CASE can be used in any statement or clause that allows a valid expression. For example, you can use CASE in statements such as SELECT, UPDATE, DELETE and SET, and in clauses such as select_list, IN, WHERE, ORDER BY, and HAVING.

Examples from Microsoft:

SELECT
ProductNumber,
Category =
CASE ProductLine
WHEN 'R' THEN 'Road'
WHEN 'M' THEN 'Mountain'
WHEN 'T' THEN 'Touring'
WHEN 'S' THEN 'Other sale items'
ELSE 'Not for sale'
 END,
Name
FROM Production.Product
ORDER BY ProductNumber;


SELECT
ProductNumber,
Name,
"Price Range" =
CASE
WHEN ListPrice =  0 THEN 'Mfg item - not for resale'
WHEN ListPrice < 50 THEN 'Under $50'
WHEN ListPrice >= 50 and ListPrice < 250 THEN 'Under $250'
WHEN ListPrice >= 250 and ListPrice < 1000 THEN 'Under $1000'
ELSE 'Over $1000'
END
FROM Production.Product
ORDER BY ProductNumber ;

Here is a link to great post that highlights some of the unexpected results when using the CASE statement.


How to Use the Cast Function in T-SQL / SQL Server

When you need to convert a data field or expression to another data type then the cast function can be helpful. I typically have the need to take imported text fields and evaluate them as a datetime. The cast statement below helps me resolve this issue.

Select cast(txtOrder_Date as datetime) as Order_Date

This statement can also be used in a WHERE clause to filter the text as if it were a true datetime field/.

Where cast(txtOrder_Date as datetime)) between '20170101' and '20181231'

Furthermore, you can cast a literal string to an integer or decimal as needed.

Select cast(‘12345’ as int) as Integer_Field
Select cast(‘12345.12’’ as decimal (9,2)) as Decimal_Field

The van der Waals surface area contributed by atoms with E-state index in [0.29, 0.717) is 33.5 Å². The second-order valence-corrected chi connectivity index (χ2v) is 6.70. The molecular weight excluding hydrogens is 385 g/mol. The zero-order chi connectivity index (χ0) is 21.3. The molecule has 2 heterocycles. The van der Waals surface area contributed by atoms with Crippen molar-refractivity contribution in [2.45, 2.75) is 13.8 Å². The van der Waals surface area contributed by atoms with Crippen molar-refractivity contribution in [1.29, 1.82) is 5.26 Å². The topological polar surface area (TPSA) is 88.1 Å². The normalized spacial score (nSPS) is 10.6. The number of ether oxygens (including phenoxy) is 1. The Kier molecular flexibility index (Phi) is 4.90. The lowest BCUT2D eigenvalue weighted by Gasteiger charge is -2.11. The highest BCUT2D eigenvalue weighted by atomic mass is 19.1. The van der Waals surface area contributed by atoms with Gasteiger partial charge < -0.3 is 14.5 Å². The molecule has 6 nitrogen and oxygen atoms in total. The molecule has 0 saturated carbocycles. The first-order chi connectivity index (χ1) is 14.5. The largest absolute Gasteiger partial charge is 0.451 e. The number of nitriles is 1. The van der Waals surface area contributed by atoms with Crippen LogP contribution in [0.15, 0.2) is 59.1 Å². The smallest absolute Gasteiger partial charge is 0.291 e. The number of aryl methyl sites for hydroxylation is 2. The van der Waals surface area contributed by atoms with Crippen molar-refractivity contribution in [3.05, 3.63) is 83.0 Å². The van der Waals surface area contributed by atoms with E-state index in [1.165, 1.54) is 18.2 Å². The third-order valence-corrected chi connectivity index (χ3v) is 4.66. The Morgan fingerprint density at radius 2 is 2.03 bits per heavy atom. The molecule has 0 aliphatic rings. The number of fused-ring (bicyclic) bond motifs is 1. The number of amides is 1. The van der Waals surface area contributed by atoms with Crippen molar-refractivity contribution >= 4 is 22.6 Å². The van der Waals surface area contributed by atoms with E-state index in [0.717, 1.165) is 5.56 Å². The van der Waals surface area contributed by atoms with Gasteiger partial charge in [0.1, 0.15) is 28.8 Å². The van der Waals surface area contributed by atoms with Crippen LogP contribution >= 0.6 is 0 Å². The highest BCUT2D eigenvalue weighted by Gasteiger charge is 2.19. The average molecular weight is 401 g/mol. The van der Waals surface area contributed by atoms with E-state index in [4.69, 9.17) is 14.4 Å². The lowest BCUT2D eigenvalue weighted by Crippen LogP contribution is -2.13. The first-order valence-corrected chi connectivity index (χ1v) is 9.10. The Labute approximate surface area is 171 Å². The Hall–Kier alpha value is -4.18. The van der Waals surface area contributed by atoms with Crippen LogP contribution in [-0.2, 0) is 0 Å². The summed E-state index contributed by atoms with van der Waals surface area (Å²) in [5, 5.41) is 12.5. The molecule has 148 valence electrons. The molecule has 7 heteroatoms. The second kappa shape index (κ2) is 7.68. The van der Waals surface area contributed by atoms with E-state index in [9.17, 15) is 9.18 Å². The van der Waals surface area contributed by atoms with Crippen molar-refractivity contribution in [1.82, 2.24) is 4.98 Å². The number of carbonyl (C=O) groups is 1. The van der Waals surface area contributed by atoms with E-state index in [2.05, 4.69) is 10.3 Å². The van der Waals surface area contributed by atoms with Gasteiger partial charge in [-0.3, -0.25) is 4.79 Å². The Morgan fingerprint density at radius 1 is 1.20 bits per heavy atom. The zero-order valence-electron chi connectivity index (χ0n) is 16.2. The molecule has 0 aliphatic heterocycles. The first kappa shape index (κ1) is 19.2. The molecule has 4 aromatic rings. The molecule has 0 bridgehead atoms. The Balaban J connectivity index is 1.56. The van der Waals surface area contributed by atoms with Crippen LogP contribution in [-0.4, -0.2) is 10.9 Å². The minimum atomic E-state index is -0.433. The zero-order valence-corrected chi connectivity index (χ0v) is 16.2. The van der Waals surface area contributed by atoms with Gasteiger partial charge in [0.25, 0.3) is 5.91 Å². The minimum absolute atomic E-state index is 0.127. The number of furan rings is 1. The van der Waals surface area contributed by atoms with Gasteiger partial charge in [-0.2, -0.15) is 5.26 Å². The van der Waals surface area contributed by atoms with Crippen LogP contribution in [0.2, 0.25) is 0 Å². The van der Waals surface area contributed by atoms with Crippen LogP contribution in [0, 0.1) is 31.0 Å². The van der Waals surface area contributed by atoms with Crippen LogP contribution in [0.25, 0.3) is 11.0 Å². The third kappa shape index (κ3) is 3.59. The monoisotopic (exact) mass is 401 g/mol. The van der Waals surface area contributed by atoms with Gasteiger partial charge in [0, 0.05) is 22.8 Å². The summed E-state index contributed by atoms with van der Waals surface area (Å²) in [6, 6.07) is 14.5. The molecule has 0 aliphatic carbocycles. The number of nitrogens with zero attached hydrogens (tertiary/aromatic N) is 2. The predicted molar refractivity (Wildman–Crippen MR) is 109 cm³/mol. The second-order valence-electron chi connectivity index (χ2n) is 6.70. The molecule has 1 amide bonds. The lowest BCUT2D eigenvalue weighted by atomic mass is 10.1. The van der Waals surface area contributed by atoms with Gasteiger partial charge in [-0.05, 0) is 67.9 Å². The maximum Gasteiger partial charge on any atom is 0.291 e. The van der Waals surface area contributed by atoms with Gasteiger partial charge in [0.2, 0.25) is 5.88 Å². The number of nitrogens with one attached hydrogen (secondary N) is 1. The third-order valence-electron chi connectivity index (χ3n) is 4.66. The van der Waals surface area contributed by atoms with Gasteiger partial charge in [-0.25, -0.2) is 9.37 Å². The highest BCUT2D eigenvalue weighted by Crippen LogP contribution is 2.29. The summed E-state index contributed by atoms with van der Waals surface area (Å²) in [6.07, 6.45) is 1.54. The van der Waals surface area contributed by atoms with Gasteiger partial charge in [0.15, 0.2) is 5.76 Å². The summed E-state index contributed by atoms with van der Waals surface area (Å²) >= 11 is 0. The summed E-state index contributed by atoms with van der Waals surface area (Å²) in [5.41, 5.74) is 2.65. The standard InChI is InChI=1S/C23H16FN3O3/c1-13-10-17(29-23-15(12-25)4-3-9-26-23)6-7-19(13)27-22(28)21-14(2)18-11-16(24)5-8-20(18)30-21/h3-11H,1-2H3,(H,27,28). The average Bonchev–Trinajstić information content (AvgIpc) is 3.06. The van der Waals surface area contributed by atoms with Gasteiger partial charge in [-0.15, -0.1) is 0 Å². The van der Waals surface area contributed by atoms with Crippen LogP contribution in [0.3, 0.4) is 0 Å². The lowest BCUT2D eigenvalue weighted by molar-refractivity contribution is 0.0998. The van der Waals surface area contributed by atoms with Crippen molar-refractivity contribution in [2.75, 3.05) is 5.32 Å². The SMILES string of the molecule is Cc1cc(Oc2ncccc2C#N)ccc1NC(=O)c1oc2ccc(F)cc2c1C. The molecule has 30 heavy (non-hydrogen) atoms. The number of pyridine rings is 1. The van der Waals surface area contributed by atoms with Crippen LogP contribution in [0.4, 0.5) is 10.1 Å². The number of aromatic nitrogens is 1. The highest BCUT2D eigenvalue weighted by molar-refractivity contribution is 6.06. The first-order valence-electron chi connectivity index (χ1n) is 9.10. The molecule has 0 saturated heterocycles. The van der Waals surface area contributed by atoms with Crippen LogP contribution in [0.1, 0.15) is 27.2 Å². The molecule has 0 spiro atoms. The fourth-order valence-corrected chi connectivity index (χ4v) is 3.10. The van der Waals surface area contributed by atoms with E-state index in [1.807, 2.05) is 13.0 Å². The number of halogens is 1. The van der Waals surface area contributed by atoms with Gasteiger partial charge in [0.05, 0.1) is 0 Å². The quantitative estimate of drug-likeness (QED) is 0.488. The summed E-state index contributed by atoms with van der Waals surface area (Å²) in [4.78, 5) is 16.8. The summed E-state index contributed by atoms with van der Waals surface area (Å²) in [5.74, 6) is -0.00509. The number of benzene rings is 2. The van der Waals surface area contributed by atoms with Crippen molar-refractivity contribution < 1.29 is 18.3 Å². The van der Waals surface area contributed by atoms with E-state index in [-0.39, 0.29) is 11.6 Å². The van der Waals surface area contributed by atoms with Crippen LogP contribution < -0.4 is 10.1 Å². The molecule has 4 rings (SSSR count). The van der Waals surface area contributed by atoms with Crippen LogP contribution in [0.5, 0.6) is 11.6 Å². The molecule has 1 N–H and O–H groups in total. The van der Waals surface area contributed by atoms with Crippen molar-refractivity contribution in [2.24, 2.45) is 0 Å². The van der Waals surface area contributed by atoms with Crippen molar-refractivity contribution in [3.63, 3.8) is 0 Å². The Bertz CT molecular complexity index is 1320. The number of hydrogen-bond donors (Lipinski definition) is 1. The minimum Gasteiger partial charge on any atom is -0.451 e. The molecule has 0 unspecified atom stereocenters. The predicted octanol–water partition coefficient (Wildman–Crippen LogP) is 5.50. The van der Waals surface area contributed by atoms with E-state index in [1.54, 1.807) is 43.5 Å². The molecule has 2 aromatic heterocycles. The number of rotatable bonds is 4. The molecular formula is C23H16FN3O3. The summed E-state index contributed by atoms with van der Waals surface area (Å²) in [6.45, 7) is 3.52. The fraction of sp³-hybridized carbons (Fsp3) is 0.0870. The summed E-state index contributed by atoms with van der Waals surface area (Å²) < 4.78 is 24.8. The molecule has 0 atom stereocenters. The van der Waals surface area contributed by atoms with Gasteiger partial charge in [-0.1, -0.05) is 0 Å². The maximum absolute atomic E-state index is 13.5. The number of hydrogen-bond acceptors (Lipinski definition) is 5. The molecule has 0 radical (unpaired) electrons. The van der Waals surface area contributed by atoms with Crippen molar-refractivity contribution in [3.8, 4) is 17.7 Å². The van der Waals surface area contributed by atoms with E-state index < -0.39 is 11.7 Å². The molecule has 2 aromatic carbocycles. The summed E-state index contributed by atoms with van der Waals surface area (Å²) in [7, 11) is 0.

When your FIELDNAME is a text value, you can use the cast function to change its data type to an integer or decimal, and then sum the results. Here are a few examples I have had to use in the past with the sum function.

sum(cast(FIELDNAME as int)) as Sum_Overall_Qty

sum(cast(ltrim(rtrim(FIELDNAME2)) as decimal(38,2))) as Sum_Sales_Price

Additional Reference:


Using the REPLACE Function in T-SQL / SQL Server

The Replace function is useful when you need to replace all occurrences of one character or substring with another character or substring. The following select will replace the string ‘Anthony’ with ‘Tony’.

Select REPLACE(‘My name is Anthony’, ‘Anthony’, ‘Tony’);

REPLACE Function

Additional Reference:


How to Convert a Negative Text Number in Parenthesis Format to a Numeric Data Type (T-SQL / SQL Server)

I’ve found this particular expression useful when trying to convert a negative number in text format to a decimal value when the text is enclosed in parentheses; i.e., changing (123.45) to -123.45

It makes use of the REPLACE function to find the leading parenthesis and replace it with a negative sign. This first REPLACE is nested inside another REPLACE function in order to find the trailing parenthesis and replace

Select cast(replace(replace('(123.45)','(','-'),')','') as money);

REPLACE function2

You can also use the convert function to accomplish the same result. Below I used this line of code to sum the negative formatted text (represented by FIELD_NAME) by converting it to the money data type after replacing the parenthesis.

sum(convert(money,replace(replace(FIELD_NAME,'(','-'),')',''))) as Sum_Domestic_Price


COALESCE Function in T-SQL / SQL Server

The COALESCE function is very useful when replacing NULL field values with a substitute value. Per Microsoft, the COALESCE function evaluates in order a comma delimited list of expressions and returns the current value of the first expression that initially does not evaluate to NULL.

For example,

SELECT COALESCE(NULL, NULL, 'third_value', 'fourth_value');

returns the third value because the third value is the first value that is not null. I will use the COALESCE function at times to replace NULL values with 0 for use in calculations.

Select COALESCE(NULL_FIELD, 0)

https://docs.microsoft.com/en-us/sql/t-sql/language-elements/coalesce-transact-sql?view=sql-server-2017